2012 Employee-Alumni Report

As part of the department's assessment process, regular surveys of employers and recent alums are conducted. The surveys solicit responses on how the department is meeting its objectives and outcomes.

Employer Survey

Alumni Survey

Spring 2012 Results

Here is the data gathered from the surveys:

Employer Survey Report

Alumni Survey Report

The real gold is in the comments in the alumni report. They contain many useful compliments, criticisms, and suggestions. All faculty members should read them. They will be summarized and analyzed in the last section of this report.

Achieving Outcomes

Both surveys ask respondents to rate how well the department does in providing graduates with the 11 skills mentioned in the BSCS outcomes. The choices are very well, well, and not well enough. The following table indicates the percentages of respondents who said the department was doing well or very well:

outcome

% employers

% alumni

a

90

86

b

83

85

c

83

85

d

90

84

e

82

81

f

72

77

g

67

65

h

83

70

i

90

86

j

59

79

k

72

84

The department considers a rating of 70% or higher to be an indication that the outcome is being achieved. Therefore, according to the data, the department is achieving all of its outcomes except for g and j:

(g) An ability to analyze the local and global impact of computing on individuals, organizations, and society

(j) An ability to apply mathematical foundations, algorithmic principles, and computer science theory in the modeling and design of computer-based systems in a way that demonstrates comprehension of the tradeoffs involved in design choices

Achieving Objectives

The BSCS program has three objectives:

Three to five years after graduation, successful graduates of the BSCS program will:

   1. Be making progress in their chosen career or advanced educational program.

   2. Be contributing to their chosen profession.

   3. Be growing in their professional abilities through self study and course work.

According to the employer survey:

78% (14 out of 18) of the respondents said that compared to others, CS grads advance at the same pace or faster in their careers (Q1).

53% (8 out of 15) of the respondents said that compared to others, CS grads make the same or more professional contributions (Q2).

70% (14 out of 20) of the respondents said that compared to others, CS grads acquire new skills at the same pace or faster (Q3).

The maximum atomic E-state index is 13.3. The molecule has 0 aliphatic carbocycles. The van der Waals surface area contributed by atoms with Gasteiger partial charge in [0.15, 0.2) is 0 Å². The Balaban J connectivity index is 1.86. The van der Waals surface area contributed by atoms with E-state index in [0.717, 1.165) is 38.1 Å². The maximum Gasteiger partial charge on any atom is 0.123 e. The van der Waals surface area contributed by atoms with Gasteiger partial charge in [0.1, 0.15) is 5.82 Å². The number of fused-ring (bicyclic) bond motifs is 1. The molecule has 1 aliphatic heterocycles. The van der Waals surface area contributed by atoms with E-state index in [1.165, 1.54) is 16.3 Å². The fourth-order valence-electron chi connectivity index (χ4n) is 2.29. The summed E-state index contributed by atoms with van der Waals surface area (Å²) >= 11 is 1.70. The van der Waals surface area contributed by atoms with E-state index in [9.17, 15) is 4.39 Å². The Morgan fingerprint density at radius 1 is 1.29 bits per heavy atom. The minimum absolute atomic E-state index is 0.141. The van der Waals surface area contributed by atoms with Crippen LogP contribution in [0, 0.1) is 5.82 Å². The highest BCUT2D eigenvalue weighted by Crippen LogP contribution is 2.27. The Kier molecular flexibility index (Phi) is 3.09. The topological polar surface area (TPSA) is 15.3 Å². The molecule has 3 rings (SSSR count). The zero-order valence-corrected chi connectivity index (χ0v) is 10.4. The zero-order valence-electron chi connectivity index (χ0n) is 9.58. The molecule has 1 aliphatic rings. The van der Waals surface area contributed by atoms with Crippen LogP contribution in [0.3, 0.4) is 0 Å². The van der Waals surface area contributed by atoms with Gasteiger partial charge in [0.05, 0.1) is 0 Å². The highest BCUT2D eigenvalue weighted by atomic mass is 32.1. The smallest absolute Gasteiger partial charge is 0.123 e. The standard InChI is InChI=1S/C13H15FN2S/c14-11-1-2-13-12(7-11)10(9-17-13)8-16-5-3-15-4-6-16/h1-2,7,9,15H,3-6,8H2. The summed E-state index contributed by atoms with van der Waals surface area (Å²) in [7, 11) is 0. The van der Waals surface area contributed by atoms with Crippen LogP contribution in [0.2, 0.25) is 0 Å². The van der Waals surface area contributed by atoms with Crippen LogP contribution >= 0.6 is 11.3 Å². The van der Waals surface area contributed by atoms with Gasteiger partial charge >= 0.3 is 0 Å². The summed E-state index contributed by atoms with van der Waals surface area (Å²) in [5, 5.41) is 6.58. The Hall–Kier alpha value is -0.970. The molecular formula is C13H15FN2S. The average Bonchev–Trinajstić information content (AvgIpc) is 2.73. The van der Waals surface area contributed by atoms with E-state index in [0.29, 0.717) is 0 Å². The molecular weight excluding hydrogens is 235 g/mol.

The department considers 70% or higher to be an indication that an objective is being met. Therefore, according to the employer survey objectives 1 and 3 are being met, while objective 2 is not being met.

The alumni survey presents an interesting snapshot of the 87 (out of 579) respondents.

Objective 1: Career Growth

17/85 said they were currently in a graduate program, 6 are in PhD programs. Mysteriously, 39/44 said that they were well or very well prepared for graduate school by the BSCS program.

78/86 said that they were employed and on a career path. From a later question it appears that the 8 who are not on a career path are among the 17 enrolled in graduate school. 61/75 said they were satisfied with their current level of responsibility. 68/79 said that they were well or very well prepared for their careers by the BSCS program.

10/85 said they were self employed. 6/8 said that they were well or very well prepared for business by the BSCS program.

15 reported that they were not on a career path. This is inconsistent with the 78 who said that they were on a career path. Presumably 6 were confused by the question. 8/15 are enrolled in school. 2/15 said they couldn't find work because of lack of skills.

Objective 2: Professional Growth

Impressively, 23/83 said that they have published one or more papers since graduation. 46/81 have attended one or more conferences. 30/81 have given presentations or participated in panel discussions at conferences.

Objective 3: Personal Growth

Unfortunately, a flaw in the survey makes it difficult to determine how well objective 3 is being met. Respondents were asked to describe new skills that they acquired since graduation. The list was impressive, but it was impossible to tell from the report how these acquisitions were distributed among the respondents. It's possible that all of the new skills were acquired by a single over-achiever.